Shift patterns and process

Change is exciting, but it is also scary. Arguments on the long-term benefits and the financial arguments behind inclusive design are often unconvincing. Accessibility and inclusive design principals can be pushed aside when time and money is tight. Other priorities like meeting deadlines for press or the launch of an event come into play.

Everyone is busy. Everyone is stressed. Overwhelmed and under-supported staff cannot take into consideration the future or take the time to update their skills. Even designers who are aging or seniors themselves have trouble seeing the value altering their practice to meet the changing needs of the world. Disability and the aging demographic are not associated.

Without the time or support to upgrade skills and adjust to new ways of doing things, people will continue doing what they are familiar doing because it makes sense to them and feels like a better use of time than fumbling through unknown territory.

We all need time to grow and support one another in the learning process. It is not efficient for one designer to create a document and another designer to restructure it so that an accessible PDF can be posted online. The time efficiency of tagging documents within existing industry software like InDesign, running scripts to apply metadata as ALT text, or Action Scripts in Acrobat sound great, but if a designer has never done coding before, you might as well be asking them to get on a rocket ship to Mars.

Good design

Good design is accessible design. Design is about accessing information – whether that’s a dance theatre performance, or a budget meeting at a civic centre. This information can be presented in different ways. There is no one size fits all approach to graphic design – nor is there to accessibility.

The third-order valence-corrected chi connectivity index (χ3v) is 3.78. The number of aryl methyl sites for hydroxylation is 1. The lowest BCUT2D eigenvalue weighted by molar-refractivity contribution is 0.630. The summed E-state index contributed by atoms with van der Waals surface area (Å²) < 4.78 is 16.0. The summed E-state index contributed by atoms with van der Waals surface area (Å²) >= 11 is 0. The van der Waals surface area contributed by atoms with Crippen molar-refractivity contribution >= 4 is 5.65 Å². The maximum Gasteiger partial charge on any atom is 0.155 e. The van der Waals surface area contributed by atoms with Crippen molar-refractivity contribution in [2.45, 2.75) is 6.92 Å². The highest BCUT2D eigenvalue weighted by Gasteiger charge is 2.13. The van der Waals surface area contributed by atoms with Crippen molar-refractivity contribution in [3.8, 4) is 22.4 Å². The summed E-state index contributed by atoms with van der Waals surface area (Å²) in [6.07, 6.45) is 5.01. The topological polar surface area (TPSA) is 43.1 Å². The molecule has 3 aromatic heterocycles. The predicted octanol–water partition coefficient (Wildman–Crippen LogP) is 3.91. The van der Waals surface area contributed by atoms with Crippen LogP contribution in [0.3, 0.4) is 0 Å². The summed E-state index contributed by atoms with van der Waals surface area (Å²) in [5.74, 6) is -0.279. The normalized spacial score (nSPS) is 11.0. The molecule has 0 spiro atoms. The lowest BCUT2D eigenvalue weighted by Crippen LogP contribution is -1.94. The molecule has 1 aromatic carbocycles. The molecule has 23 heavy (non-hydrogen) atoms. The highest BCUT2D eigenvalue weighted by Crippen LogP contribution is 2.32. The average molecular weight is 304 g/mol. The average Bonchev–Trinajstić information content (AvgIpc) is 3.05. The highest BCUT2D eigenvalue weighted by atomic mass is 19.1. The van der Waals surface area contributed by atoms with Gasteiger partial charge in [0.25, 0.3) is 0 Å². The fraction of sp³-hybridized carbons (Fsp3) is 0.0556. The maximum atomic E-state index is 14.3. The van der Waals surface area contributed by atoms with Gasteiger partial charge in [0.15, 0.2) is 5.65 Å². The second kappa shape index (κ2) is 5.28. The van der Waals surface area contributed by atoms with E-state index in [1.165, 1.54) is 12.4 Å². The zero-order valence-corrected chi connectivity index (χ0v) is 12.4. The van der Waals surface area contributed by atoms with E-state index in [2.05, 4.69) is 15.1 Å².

There is great virtue and promise in inclusive design. Focusing on compliance is the wrong way to approach creative problems. Saying “I need to do this because the law says so.” isn’t going to bring around positive change. To get designers behind the AODA, we need to put the power back in the designer’s hands. We need to talk about accessibility in a knowledgeable way and make inclusion useful and practical rather than a burden.

Designers need to integrate new ways of designing into their projects. Two possible ways of doing this are by looking at the role of the graphic designer and the power they have through visual communication and how documents are created. To do this, there needs to be a shift in the pattern and process in which designers work in. The shift is a more complicated problem to approach – one that will need ongoing troubleshooting.

We can’t wait for everything to be perfect. We are designers. We are doers. However, the individual or the government cannot make a difference alone – we need to work together. Together we will build a better world for everyone.


Author: nchitty

Inclusive designer based out of Toronto.